Projectors have gradually begun to use lasers as light sources, which was once a scene in science fiction movies. Now, they are bringing better screen effects to people. Despite the quality of the picture, the laser emitter has a longer life than the traditional light bulb, and it is not easy to break, so it can be used immediately. With these considerations in mind, laser emitters may become the future of frontal projection technology.
The projector can bring users the largest and most immersive picture. Of course, you can buy a 70-inch TV now, but at home, the projection screen can easily reach the effect of the 100 inches or even larger, and the impact is self-evident compared with television. The size of the screen is probably the main reason why people are willing to pay for movies.
Although the above laser projection equipment sounds futuristic, the laser projector is not much different from the traditional projector in reality. For projectors, the biggest task is to generate light. Laser projector suppliers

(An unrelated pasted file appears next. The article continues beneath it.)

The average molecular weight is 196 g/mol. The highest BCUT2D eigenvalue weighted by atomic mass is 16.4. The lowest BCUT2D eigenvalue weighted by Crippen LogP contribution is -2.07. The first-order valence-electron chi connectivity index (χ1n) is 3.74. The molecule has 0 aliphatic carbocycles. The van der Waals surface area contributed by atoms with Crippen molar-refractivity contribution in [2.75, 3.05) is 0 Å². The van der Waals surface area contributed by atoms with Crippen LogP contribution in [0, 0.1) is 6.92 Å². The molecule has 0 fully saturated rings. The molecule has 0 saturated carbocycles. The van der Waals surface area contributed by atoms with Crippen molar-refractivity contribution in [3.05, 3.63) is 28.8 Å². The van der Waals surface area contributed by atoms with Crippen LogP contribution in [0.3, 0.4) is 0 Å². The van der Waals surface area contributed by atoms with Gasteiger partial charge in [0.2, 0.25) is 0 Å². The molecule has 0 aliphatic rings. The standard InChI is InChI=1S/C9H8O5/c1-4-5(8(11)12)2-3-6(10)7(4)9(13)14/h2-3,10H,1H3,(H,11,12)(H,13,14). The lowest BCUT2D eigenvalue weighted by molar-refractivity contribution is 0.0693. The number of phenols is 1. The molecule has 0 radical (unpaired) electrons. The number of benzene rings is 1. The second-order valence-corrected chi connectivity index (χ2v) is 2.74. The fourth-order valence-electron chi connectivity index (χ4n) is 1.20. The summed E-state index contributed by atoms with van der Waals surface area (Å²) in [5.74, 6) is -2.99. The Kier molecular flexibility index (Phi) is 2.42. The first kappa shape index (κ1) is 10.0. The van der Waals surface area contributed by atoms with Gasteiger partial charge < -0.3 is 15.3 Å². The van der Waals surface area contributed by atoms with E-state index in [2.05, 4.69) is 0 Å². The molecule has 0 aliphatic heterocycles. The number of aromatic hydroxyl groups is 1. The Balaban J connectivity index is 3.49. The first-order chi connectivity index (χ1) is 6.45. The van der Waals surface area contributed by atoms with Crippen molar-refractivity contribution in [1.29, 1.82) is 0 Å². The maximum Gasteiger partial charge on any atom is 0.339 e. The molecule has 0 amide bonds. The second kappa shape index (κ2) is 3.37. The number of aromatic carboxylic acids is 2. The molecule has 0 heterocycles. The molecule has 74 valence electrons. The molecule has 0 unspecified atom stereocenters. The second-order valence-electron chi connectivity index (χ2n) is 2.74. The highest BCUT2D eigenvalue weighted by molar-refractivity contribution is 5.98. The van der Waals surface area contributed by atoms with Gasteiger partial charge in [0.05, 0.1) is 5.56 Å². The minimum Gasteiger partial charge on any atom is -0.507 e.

usually grasp this feature, and then manipulate light to form images on the screen. For laser projectors, the biggest difference is that the devices that produce light are different.
Essentially, the laser responsible for producing red, green and blue light is in a "defocus" state, filling the entire DLP, LCOS or LCD chip without scanning the chip. From a certain point of view, "laser projector" and "LED TV" in the name will give a certain degree of misunderstanding. Both terms are used to describe the technology of producing light, not the technology of creating images. One is laser, but the other is light emitting diode. By contrast, "DLP projector" and "LCD TV" are more accurate.
Lasers are mainly used to replace UHP, hernia lamps and other forms of light bulbs on traditional projectors. Does that sound a little bit realistic? But it's still cool.